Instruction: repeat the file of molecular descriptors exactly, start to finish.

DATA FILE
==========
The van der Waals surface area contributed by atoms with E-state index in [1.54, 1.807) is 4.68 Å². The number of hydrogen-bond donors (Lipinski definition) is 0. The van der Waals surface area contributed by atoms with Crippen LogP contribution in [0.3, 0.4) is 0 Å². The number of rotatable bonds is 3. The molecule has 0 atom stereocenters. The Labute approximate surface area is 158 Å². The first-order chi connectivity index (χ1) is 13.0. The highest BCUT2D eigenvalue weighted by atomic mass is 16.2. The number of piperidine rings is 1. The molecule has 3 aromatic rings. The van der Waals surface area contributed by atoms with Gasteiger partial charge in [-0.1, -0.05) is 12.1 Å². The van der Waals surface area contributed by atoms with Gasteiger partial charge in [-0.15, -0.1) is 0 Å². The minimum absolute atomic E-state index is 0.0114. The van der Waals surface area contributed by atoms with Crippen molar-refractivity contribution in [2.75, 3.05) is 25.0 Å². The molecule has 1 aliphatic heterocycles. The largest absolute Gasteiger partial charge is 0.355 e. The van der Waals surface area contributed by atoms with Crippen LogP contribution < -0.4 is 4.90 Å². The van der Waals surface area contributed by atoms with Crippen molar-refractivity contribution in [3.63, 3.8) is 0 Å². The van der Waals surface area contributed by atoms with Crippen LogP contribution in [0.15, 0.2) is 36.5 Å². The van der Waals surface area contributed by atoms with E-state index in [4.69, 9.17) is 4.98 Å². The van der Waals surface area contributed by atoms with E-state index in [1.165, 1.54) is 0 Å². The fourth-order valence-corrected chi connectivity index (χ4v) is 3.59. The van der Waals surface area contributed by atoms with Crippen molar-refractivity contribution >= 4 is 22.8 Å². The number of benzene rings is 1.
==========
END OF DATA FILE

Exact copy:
The van der Waals surface area contributed by atoms with E-state index in [1.54, 1.807) is 4.68 Å². The number of hydrogen-bond donors (Lipinski definition) is 0. The van der Waals surface area contributed by atoms with Crippen LogP contribution in [0.3, 0.4) is 0 Å². The number of rotatable bonds is 3. The molecule has 0 atom stereocenters. The Labute approximate surface area is 158 Å². The first-order chi connectivity index (χ1) is 13.0. The highest BCUT2D eigenvalue weighted by atomic mass is 16.2. The number of piperidine rings is 1. The molecule has 3 aromatic rings. The van der Waals surface area contributed by atoms with Gasteiger partial charge in [-0.1, -0.05) is 12.1 Å². The van der Waals surface area contributed by atoms with Gasteiger partial charge in [-0.15, -0.1) is 0 Å². The minimum absolute atomic E-state index is 0.0114. The van der Waals surface area contributed by atoms with Crippen molar-refractivity contribution in [2.75, 3.05) is 25.0 Å². The molecule has 1 aliphatic heterocycles. The largest absolute Gasteiger partial charge is 0.355 e. The van der Waals surface area contributed by atoms with Crippen LogP contribution < -0.4 is 4.90 Å². The van der Waals surface area contributed by atoms with Crippen molar-refractivity contribution in [3.63, 3.8) is 0 Å². The van der Waals surface area contributed by atoms with Crippen LogP contribution in [0.15, 0.2) is 36.5 Å². The van der Waals surface area contributed by atoms with E-state index in [4.69, 9.17) is 4.98 Å². The van der Waals surface area contributed by atoms with E-state index in [1.165, 1.54) is 0 Å². The fourth-order valence-corrected chi connectivity index (χ4v) is 3.59. The van der Waals surface area contributed by atoms with Crippen molar-refractivity contribution >= 4 is 22.8 Å². The number of benzene rings is 1.